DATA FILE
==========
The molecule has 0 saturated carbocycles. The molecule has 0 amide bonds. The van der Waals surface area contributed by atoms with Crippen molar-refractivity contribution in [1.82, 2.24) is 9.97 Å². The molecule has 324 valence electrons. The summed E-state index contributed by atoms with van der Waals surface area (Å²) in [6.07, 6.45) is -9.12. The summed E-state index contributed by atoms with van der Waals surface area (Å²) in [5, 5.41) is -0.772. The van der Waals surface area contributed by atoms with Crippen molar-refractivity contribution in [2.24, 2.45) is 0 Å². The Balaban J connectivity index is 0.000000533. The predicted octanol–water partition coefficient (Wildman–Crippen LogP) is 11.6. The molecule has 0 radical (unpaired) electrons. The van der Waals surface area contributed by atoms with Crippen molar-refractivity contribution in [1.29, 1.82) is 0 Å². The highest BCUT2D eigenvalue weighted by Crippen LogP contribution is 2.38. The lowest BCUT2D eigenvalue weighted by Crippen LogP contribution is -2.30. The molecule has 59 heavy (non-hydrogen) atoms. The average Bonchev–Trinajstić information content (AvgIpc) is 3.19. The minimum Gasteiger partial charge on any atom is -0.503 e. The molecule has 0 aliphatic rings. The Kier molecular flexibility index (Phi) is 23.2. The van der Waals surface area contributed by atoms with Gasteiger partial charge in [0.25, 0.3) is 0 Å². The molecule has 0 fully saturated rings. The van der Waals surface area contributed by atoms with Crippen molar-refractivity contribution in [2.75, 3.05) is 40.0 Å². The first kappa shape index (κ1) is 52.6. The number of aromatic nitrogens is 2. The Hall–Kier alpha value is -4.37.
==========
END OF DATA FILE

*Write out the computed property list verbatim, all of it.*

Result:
The molecule has 0 saturated carbocycles. The molecule has 0 amide bonds. The van der Waals surface area contributed by atoms with Crippen molar-refractivity contribution in [1.82, 2.24) is 9.97 Å². The molecule has 324 valence electrons. The summed E-state index contributed by atoms with van der Waals surface area (Å²) in [6.07, 6.45) is -9.12. The summed E-state index contributed by atoms with van der Waals surface area (Å²) in [5, 5.41) is -0.772. The van der Waals surface area contributed by atoms with Crippen molar-refractivity contribution in [2.24, 2.45) is 0 Å². The Balaban J connectivity index is 0.000000533. The predicted octanol–water partition coefficient (Wildman–Crippen LogP) is 11.6. The molecule has 0 radical (unpaired) electrons. The van der Waals surface area contributed by atoms with Crippen molar-refractivity contribution in [1.29, 1.82) is 0 Å². The highest BCUT2D eigenvalue weighted by Crippen LogP contribution is 2.38. The lowest BCUT2D eigenvalue weighted by Crippen LogP contribution is -2.30. The molecule has 59 heavy (non-hydrogen) atoms. The average Bonchev–Trinajstić information content (AvgIpc) is 3.19. The minimum Gasteiger partial charge on any atom is -0.503 e. The molecule has 0 aliphatic rings. The Kier molecular flexibility index (Phi) is 23.2. The van der Waals surface area contributed by atoms with Gasteiger partial charge in [0.25, 0.3) is 0 Å². The molecule has 0 fully saturated rings. The van der Waals surface area contributed by atoms with Crippen molar-refractivity contribution in [2.75, 3.05) is 40.0 Å². The first kappa shape index (κ1) is 52.6. The number of aromatic nitrogens is 2. The Hall–Kier alpha value is -4.37.